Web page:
W3C home > Mailing lists > Public > public-apa@w3.org > June 2016

RE: scrolling and scroll bars

From: Bryan Garaventa <bryan.garaventa@ssbbartgroup.com>
Date: Wed, 8 Jun 2016 22:50:48 +0000
To: Matt King <a11ythinker@gmail.com>, 'Fred Esch' <fesch@us.ibm.com>
CC: 'Accessible Platform Architectures Working Group' <public-apa@w3.org>
Message-ID: <SN1PR0301MB1981D56758E1B1F9133B03D9985E0@SN1PR0301MB1981.namprd03.prod.outlook.com>
To clarify an important point, this is true on platforms such as Windows in related browsers that support virtual offscreen models, but not on platforms such as iOS that don't, or at least not in the same way.

E.G If using touch by holding your finger down on the screen and moving it around to explore the rendered objects there, any offscreen content that is scrolled out of view within a scrollable container will not be detected, nor is the container conveyed as being scrollable, which I think it should be.

I'm not referring to regular page content that is scrolled offscreen as part of the same static page, but rather the situation when you have two scrollable divs side by side, which both include content that is independantly scrollable.

I've seen this within online shopping apps where in the left pane is a scrollable container that includes the available isles for browsing, and in the right container is the products associated with the selected isle for review.

In the case of iOS using VoiceOver, while holding down one finger and sliding it around the screen, all offscreen content is clipped, and there is no indication that the container is directly scrollable.

However when swiping from Left to Right or Right to Left using one finger, the offscreen content will be scrolled into view as VoiceOver moves focus to it. Nevertheless, the container is still not conveyed as being scrollable.

Bryan Garaventa
Accessibility Fellow
SSB BART Group, Inc.
bryan.garaventa@ssbbartgroup.com
415.624.2709 (o)
www.SSBBartGroup.com

From: Matt King [mailto:a11ythinker@gmail.com]
Sent: Wednesday, June 08, 2016 3:34 PM
To: 'Fred Esch' <fesch@us.ibm.com>; Bryan Garaventa <bryan.garaventa@ssbbartgroup.com>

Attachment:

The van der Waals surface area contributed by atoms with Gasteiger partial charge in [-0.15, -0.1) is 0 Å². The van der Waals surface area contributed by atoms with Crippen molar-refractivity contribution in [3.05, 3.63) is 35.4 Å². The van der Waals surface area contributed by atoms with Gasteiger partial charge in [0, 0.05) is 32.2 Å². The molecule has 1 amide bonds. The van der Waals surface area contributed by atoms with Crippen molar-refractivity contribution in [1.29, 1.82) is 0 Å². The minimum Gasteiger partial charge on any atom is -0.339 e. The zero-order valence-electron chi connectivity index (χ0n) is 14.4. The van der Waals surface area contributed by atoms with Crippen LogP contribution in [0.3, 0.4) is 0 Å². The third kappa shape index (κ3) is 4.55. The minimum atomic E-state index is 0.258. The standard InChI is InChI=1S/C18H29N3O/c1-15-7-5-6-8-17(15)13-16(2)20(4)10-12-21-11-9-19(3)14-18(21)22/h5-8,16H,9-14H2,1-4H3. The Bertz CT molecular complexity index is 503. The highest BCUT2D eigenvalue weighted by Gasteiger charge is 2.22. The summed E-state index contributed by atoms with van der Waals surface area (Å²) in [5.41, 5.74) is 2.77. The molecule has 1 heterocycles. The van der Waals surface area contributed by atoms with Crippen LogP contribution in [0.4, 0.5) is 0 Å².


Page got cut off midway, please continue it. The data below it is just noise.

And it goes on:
Cc: 'Accessible Platform Architectures Working Group' <public-apa@w3.org>
Subject: RE: scrolling and scroll bars

Screen readers read all content that is in the DOM but not explicitly hidden from the AX tree, i.e., display:none, visibility:hidden, aria-hidden=true.

Screen readers (unlike magnifiers) do not care about visual scrolling as long as scrolling is not adding to or removing from the DOM or changing whether content is explicitly hidden.

Matt

From: Fred Esch [mailto:fesch@us.ibm.com]
Sent: Tuesday, June 7, 2016 11:06 AM
To: Matthew King <mattking@us.ibm.com<mailto:mattking@us.ibm.com>>; Bryan Garaventa <bryan.garaventa@ssbbartgroup.com<mailto:bryan.garaventa@ssbbartgroup.com>>
Cc: Accessible Platform Architectures Working Group <public-apa@w3.org<mailto:public-apa@w3.org>>
Subject: scrolling and scroll bars


Matt and Bryan,

For APA I have a task to review CSS Overflow Module Level 3<https://www.w3.org/TR/css-overflow-3/>. A main feature of this doc is defining and handling of scrollable areas. How does AT report scrollbars and is it important for a non-sighted user to know whether an area is scrollable or not? Another issue is do AT's report info that is visually clipped, that is does the AT read the data as if it weren't visually clipped or does it somehow try to represent only what is visible?


Regards,

Fred Esch
Watson, IBM, W3C Accessibility

[IBM Watson]

Watson Release Management and Quality






image001.png
(image/png attachment: image001.png)

Received on Wednesday, 8 June 2016 22:51:28 UTC

This archive was generated by hypermail 2.3.1 : Wednesday, 8 June 2016 22:51:29 UTC